The Vanderbeekers to the Rescue — “The Vanderbeekers” Series

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Book Review

In The Vanderbeekers to the Rescue by Karina Yan Glaser, the five Vanderbeeker kids scramble to repair the house for Mama’s magazine interview and try to keep the health inspector from shutting down her business. It is the third book in “The Vanderbeekers” series.

Plot Summary

The Vanderbeekers are a biracial family with five children. Jesse and Isa are 13-year-old twins. Oliver is 10, Hyacinth is 8, and Laney is 6 years old. Papa repairs computers; and Mama, a professional pastry chef, bakes from their brownstone in Harlem. They also have a dog, a cat and a rabbit. The Vanderbeekers’ neighbors, Miss Josie and Mr. Jeet, as well as their landlord, Mr. Beiderman, are friends of the family.

In The Vanderbeekers to the Rescue, Mama learns a prestigious publication called Perch Magazine wants to interview her about her baking business. They’re sending a photographer to the house in a month. Mama looks around at the well-worn brownstone and realizes work needs to be done.

One day while she’s out, an inspector from the Department of Health comes to examine her workspace while she’s not there. He says Mama is violating rules by having pets in the same area where cooking takes place, and he revokes her home processor’s license. Instead of telling Mama what’s happened, the kids call the inspector’s office pretending to be Mama and request a second inspection. They enlist neighbors to watch their pets on the day of the follow-up visit.

Plans go awry when the children find themselves accumulating more animals. For several days in a row, they find boxes on their doorstep containing kittens and other creatures. The nearby animal shelters are overflowing, and the kids learn the animals may be euthanized if they leave them there. They decide to post fliers and seek homes for the animals instead.

Since the living room walls need work, the kids try to surprise Mama by painting after she’s gone to bed. Paint is expensive, so they use some paint that they’ve been given. In the light of day, the soft pink they thought they were using is actually a blinding fuchsia.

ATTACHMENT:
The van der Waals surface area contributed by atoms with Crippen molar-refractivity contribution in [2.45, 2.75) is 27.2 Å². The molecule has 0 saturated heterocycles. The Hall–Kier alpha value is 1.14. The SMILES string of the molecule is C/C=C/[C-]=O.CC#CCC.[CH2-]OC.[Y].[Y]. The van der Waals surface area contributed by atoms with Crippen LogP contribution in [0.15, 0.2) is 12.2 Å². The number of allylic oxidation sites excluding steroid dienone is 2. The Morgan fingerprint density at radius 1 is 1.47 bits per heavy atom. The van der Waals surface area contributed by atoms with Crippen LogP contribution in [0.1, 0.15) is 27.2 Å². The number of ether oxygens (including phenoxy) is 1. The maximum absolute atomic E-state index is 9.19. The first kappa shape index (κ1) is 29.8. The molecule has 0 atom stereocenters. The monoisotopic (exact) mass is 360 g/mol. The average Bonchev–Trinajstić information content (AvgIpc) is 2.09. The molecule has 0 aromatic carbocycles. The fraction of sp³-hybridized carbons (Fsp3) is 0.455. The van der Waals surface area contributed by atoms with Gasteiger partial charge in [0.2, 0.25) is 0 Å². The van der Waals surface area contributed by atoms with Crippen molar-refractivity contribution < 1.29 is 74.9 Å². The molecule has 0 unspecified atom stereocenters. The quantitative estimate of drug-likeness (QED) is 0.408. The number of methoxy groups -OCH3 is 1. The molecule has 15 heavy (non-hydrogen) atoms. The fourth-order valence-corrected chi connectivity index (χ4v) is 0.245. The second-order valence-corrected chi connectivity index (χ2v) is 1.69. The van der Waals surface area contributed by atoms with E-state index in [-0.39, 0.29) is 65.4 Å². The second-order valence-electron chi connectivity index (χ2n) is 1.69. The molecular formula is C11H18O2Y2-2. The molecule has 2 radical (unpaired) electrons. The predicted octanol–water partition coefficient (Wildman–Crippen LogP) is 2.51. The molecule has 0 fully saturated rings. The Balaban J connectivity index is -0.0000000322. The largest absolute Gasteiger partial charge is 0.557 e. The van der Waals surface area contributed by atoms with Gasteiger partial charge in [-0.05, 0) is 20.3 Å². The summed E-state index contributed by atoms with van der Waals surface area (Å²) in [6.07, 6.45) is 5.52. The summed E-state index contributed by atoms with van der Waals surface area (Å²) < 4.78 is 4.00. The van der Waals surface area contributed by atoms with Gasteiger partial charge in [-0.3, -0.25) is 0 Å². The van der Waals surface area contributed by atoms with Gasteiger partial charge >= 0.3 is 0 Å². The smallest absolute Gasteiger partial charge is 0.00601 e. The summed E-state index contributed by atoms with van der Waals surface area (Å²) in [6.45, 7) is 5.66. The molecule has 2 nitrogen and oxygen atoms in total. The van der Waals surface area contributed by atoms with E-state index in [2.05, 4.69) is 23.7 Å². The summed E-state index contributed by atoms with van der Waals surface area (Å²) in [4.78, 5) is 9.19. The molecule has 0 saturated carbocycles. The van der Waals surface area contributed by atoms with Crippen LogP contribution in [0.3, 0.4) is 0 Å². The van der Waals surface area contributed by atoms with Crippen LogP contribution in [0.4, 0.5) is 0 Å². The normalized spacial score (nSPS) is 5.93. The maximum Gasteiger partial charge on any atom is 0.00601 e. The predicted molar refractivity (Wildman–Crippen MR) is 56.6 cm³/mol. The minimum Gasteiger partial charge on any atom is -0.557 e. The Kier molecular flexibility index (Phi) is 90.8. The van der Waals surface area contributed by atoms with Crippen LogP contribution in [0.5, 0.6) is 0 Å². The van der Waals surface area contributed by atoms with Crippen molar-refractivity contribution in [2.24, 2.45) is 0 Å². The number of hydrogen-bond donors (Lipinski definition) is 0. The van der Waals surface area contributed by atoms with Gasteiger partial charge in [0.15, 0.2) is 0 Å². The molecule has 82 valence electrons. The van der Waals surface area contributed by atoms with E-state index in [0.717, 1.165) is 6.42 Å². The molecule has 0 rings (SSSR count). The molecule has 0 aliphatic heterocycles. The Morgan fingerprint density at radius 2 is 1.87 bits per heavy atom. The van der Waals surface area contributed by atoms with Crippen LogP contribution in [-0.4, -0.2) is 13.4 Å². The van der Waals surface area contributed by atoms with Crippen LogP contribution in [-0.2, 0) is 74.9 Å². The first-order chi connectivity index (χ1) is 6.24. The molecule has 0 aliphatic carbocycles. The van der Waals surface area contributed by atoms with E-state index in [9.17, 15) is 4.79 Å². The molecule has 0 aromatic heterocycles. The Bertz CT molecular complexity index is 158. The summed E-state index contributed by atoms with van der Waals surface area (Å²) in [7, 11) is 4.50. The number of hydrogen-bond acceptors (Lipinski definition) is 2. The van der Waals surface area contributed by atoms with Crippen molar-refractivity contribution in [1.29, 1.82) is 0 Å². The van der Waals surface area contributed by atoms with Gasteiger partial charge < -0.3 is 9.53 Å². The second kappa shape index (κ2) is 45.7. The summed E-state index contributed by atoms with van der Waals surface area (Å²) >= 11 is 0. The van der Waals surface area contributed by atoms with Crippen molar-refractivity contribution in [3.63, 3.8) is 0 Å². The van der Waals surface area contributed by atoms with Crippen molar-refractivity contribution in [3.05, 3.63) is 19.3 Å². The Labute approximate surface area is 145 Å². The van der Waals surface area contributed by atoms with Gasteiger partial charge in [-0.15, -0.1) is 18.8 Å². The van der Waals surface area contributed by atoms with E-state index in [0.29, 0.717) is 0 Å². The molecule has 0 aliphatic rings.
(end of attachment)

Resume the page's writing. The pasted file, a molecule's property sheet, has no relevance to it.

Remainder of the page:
The kids get another idea for saving Mama’s business when they see a rundown storefront for sale a few blocks from home. What if they could buy it so Mama could have her own bakery? But the real estate agent refuses to work with them. Then the health inspector returns and informs Mama she can no longer run her business. Mama contacts an old employer about a job and begins to brush up on her accounting skills.

The kids discover their neighbors’ grandnephew left the animals on their porch. He admits he was tired of seeing them abandoned near the congested shelters, and he knew the Vanderbeekers would help them. One sibling reads about a café across town where adoptable cats can roam around for patrons to enjoy. The children meet with the owner and take copious notes about how to run such an establishment.

The owner of the building with the rundown storefront observes the children as they make multiple trips to sweep the stoop. She fires the real estate agent and lets the kids have the space. For Mama’s 40th birthday, the children surprise her with the shop. Friends and family members promise to help fix it up. The kids find homes for the other animals and allow the kittens to be the café’s first adoptable pets. Sometime later, Perch Magazine features Mama’s new cat café

Christian Beliefs

We hear a few mentions of people blessing the food before dinner.

Other Belief Systems

None.

Authority Roles

The good-natured Vanderbeeker parents roll with the chaos in their home and do whatever it takes to support their family. Upstairs neighbors, Miss Josie and Mr. Jeet; and landlord, Mr. Beiderman, nurture and help the children like adopted grandparents.

Profanity & Violence

No profanity, but a character uses the word “heck” once.

Sexual Content

There’s no sexual content here. But parents might want to know that 10-year-old Oliver has a sleepover in his treehouse with two neighborhood friends, one of whom is a girl. Nothing untoward occurs.

Discussion Topics

None.

Additional Comments

Death: The kids’ beloved, elderly neighbor, Mr. Jeet, has had a stroke. His health is declining. Although he doesn’t die in this book, Laney grapples with the idea that things are changing, and that she will eventually lose him. The book includes frank discussions about how pets which are sick or old, as well as unadopted animals at shelters, sometimes have to be euthanized. The kids take in several animals, including a litter of kittens, to save them from this fate.

You can request a review of a title you can’t find at [email protected]. Book reviews cover the content, themes and worldviews of fiction books, not their literary merit, and equip parents to decide whether a book is appropriate for their children. The inclusion of a book’s review does not constitute an endorsement by Focus on the Family.

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